It is always useful to review an article’s bibliography and references to get a deeper understanding of the psychoanalytic concepts and theoretical framework in it.
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Pfeffer, A.Z. (1962). An Introduction to Psychoanalytic Research: By Kenneth Mark Colby, M.D. New York: Basic Books, Inc., 1960. 117 pp.. Psychoanal Q., 31:260-261.
(1962). Psychoanalytic Quarterly, 31:260-261
An Introduction to Psychoanalytic Research: By Kenneth Mark Colby, M.D. New York: Basic Books, Inc., 1960. 117 pp.
Review by: Arnold Z. Pfeffer
This small volume is addressed to the beginning investigator interested in the application of the methods of science to psychoanalytic research. The first half of the book covers some elementary principles of science. The latter half is concerned with psychoanalysis as science and with research in the analytic situation. There are brief discussions of the familiar criticisms of psychoanalysis as science—that it consists of uncontrolled observation and unrecorded observation, lacks qualification, experiment, control, follow-up, and confirmation; that its theories lack predictive value; that it has no rules of interpretation; that it employs obscurantist language. Other disciplines with possible relevance to psychoanalysis are briefly discussed—neurophysiology, ethology, psychology, anthropology, and communication theory—and there follows discussion of construction of theory.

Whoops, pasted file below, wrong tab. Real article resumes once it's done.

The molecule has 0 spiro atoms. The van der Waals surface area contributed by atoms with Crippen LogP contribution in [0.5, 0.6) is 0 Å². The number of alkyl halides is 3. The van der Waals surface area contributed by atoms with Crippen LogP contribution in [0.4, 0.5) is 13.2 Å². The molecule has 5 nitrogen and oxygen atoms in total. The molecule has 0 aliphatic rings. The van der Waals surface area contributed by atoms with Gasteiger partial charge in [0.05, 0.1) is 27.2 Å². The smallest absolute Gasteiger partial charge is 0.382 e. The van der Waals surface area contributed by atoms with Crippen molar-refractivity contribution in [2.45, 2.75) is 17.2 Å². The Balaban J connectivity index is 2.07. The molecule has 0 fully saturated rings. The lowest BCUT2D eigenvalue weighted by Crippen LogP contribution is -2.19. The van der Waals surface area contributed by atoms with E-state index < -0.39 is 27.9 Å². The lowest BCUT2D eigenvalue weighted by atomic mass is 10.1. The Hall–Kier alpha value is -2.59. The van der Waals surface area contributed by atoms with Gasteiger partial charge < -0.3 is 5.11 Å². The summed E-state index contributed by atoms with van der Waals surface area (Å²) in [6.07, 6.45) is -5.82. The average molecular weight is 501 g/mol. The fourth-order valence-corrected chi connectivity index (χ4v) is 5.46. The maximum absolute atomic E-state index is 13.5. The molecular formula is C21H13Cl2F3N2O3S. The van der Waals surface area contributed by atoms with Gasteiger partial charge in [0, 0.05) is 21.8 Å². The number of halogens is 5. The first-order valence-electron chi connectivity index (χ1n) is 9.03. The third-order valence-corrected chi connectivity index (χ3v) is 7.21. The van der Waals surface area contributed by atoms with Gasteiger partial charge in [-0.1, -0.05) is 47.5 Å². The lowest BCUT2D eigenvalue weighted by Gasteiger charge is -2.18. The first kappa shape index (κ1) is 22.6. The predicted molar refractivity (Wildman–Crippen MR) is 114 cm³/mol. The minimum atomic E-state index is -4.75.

Discussing research in the analytic situation, Colby emphasizes the necessity for psychoanalytic knowledge supplemented by research tools appropriate to psychoanalytic problems. The analytic situation as standardized, repeatable, and reproducible by multiple observers is discussed as a procedure for eliciting data that enable one to make reliable generalizations about human behavior. The essential variables of the analytic situation are divided into the following groups: setting, persons, collaboration, communication, and time (length, frequency, and number of sessions). As an example of research, the author raises a question as to whether the manipulation of these variables in systematic research would demonstrate whether they are really essential, or which are essential.
In the analytic situation, observer and observed observe one another observing. Each communicates with the other, makes inferences and inferences about inferences, and constructs hypotheses. And, the analyst, an observer, also observes himself.
Colby discusses the classification of facts on the basis of similarities, differences, and recurrences; the presence of a regularity, how regular it is, and the attempt to formulate a causal basis for the regularities observed. There follows a brief discussion of theory of probability.
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